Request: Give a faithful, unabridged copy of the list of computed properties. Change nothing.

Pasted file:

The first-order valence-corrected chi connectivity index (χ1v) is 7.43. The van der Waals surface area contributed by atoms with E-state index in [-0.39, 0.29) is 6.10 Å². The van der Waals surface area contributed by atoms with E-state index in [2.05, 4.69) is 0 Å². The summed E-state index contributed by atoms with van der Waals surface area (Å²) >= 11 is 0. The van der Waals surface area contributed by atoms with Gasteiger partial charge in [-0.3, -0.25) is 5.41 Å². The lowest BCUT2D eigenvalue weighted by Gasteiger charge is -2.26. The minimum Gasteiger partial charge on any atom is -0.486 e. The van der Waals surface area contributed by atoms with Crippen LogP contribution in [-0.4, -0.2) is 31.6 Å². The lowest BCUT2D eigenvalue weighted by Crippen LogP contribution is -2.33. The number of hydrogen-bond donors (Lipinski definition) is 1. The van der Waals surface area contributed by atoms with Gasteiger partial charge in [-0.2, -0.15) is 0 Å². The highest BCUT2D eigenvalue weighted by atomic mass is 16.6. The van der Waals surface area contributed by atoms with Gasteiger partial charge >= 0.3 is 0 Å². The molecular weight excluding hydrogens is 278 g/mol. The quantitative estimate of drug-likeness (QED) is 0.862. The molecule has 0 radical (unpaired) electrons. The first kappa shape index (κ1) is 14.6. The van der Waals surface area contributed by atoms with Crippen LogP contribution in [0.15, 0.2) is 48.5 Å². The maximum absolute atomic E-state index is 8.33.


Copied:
The first-order valence-corrected chi connectivity index (χ1v) is 7.43. The van der Waals surface area contributed by atoms with E-state index in [-0.39, 0.29) is 6.10 Å². The van der Waals surface area contributed by atoms with E-state index in [2.05, 4.69) is 0 Å². The summed E-state index contributed by atoms with van der Waals surface area (Å²) >= 11 is 0. The van der Waals surface area contributed by atoms with Gasteiger partial charge in [-0.3, -0.25) is 5.41 Å². The lowest BCUT2D eigenvalue weighted by Gasteiger charge is -2.26. The minimum Gasteiger partial charge on any atom is -0.486 e. The van der Waals surface area contributed by atoms with Crippen LogP contribution in [-0.4, -0.2) is 31.6 Å². The lowest BCUT2D eigenvalue weighted by Crippen LogP contribution is -2.33. The number of hydrogen-bond donors (Lipinski definition) is 1. The van der Waals surface area contributed by atoms with Gasteiger partial charge in [-0.2, -0.15) is 0 Å². The highest BCUT2D eigenvalue weighted by atomic mass is 16.6. The van der Waals surface area contributed by atoms with Gasteiger partial charge >= 0.3 is 0 Å². The molecular weight excluding hydrogens is 278 g/mol. The quantitative estimate of drug-likeness (QED) is 0.862. The molecule has 0 radical (unpaired) electrons. The first kappa shape index (κ1) is 14.6. The van der Waals surface area contributed by atoms with Crippen LogP contribution in [0.15, 0.2) is 48.5 Å². The maximum absolute atomic E-state index is 8.33.